ABRAMS:  All right, Phil, you know, I want to read you something that O.J. Simpson has said about you in an interview.  There was something about it that I found particularly striking that he didn‘t say.  He said, “If I had to have feelings, they‘re more for Vanatter than I do with Lange.  I wanted to go after Lange and go after Vanatter.  He was in the courtroom on the end, and it was just everything—it took everything I could not to go after this guy, because I felt he was responsible for allowing somebody like Mark Fuhrman to be as out of control as he evidently was during the investigation of this case.”

But, you know, Phil, what I find striking is that he is not saying, oh, this guy Vanatter was responsible for planting evidence.  What happened to the Phil Vanatter who supposedly took the blood and threw it all over the place?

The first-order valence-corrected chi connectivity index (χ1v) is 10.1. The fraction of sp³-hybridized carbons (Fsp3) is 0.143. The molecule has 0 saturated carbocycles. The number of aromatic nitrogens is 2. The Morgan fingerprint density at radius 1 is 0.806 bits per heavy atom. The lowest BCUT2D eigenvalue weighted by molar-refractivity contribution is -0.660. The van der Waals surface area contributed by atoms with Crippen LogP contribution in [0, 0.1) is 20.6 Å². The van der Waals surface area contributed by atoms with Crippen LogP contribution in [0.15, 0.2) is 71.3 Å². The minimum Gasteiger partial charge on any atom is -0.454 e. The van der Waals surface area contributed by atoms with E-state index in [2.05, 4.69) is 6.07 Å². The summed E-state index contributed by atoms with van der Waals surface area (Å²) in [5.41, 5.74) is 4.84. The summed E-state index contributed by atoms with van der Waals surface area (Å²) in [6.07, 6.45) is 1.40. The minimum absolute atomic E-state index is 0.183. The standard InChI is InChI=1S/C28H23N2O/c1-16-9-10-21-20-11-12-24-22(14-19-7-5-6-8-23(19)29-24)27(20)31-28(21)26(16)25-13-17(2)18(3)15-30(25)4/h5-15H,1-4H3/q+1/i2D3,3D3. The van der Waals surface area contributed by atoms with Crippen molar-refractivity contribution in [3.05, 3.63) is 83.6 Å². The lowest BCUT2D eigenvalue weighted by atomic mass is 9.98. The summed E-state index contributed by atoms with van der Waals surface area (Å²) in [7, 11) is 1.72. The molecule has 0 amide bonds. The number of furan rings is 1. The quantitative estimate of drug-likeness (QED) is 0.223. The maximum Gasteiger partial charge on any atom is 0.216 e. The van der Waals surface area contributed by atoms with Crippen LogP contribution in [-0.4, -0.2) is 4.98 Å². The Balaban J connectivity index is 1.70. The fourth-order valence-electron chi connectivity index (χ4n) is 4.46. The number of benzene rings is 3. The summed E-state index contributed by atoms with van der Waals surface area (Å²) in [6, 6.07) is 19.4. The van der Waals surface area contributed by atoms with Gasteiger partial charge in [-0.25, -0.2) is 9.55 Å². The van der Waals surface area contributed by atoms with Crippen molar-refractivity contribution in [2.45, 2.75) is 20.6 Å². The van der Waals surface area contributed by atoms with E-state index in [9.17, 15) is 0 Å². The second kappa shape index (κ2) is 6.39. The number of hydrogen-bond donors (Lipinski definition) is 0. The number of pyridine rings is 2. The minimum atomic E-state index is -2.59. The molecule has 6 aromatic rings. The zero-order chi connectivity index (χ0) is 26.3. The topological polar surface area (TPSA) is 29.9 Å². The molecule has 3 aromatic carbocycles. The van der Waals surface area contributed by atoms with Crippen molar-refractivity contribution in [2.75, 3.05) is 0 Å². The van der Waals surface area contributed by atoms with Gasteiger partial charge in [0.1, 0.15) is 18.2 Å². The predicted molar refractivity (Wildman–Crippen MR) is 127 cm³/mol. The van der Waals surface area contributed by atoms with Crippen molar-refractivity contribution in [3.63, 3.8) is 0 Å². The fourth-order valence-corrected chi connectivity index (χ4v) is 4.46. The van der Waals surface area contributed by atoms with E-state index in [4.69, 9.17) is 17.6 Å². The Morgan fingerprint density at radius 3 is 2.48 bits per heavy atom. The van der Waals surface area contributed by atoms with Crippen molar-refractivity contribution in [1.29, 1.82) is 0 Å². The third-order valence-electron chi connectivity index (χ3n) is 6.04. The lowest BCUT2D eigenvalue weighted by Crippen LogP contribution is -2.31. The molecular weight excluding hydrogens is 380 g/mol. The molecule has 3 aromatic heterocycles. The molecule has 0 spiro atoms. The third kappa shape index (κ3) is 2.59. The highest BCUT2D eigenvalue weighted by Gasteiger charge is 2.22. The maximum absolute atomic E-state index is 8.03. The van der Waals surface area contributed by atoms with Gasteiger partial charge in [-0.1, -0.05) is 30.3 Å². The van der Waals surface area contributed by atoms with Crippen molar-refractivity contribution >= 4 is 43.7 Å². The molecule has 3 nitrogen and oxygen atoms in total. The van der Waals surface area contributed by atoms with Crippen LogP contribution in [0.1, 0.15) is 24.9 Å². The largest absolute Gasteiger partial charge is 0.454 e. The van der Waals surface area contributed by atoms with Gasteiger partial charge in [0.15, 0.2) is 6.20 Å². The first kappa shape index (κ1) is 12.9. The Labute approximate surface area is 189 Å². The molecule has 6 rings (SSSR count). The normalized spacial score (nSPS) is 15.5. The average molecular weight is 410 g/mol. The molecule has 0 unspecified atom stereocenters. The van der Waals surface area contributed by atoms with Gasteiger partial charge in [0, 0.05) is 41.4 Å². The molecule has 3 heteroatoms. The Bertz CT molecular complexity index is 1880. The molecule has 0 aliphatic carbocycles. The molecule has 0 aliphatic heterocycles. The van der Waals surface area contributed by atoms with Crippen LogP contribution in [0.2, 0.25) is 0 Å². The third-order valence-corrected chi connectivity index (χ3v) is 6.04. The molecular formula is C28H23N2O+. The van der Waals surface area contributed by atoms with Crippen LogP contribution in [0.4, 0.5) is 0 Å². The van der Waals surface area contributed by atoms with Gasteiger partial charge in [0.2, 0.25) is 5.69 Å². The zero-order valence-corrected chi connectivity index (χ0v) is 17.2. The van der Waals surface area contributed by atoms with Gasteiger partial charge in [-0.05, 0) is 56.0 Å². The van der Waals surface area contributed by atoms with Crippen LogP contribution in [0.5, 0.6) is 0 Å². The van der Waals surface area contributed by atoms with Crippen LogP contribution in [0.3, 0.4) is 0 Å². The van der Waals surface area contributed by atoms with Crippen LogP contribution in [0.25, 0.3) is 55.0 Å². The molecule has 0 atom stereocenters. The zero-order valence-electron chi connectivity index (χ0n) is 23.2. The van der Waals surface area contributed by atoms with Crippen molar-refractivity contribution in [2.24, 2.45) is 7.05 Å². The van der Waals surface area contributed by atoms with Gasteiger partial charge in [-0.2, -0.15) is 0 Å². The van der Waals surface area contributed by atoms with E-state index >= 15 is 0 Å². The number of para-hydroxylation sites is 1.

VANATTER:  Well, let me start out my response to that was—would be, I wonder if he had cement in his shoes that he couldn‘t come across the room, because I would have welcomed him at any time.  And as far as allowing Mark Fuhrman to run wild, you know, I had never met Mark Fuhrman in my life.  And actually, Mark Fuhrman was at the crime scene before I ever got there.

You know, but all these allegations, they‘re all nonsense.  He—you know, that‘s a guilty man trying to put the blame someplace else, is all it is.

ABRAMS:  Tom...

VANATTER:  And in the future, if he ever sees me, tell him to take the cement out of his shoes.

ABRAMS:  Tom, here‘s what O.J. had some choice words for you.

“You know, I thought Lange had some integrity.  I mean, for a long time, I thought Lange would be my salvation.  No, even since the trial, but, you know, once you write a book together and you make an income from it, I think he compromised himself.”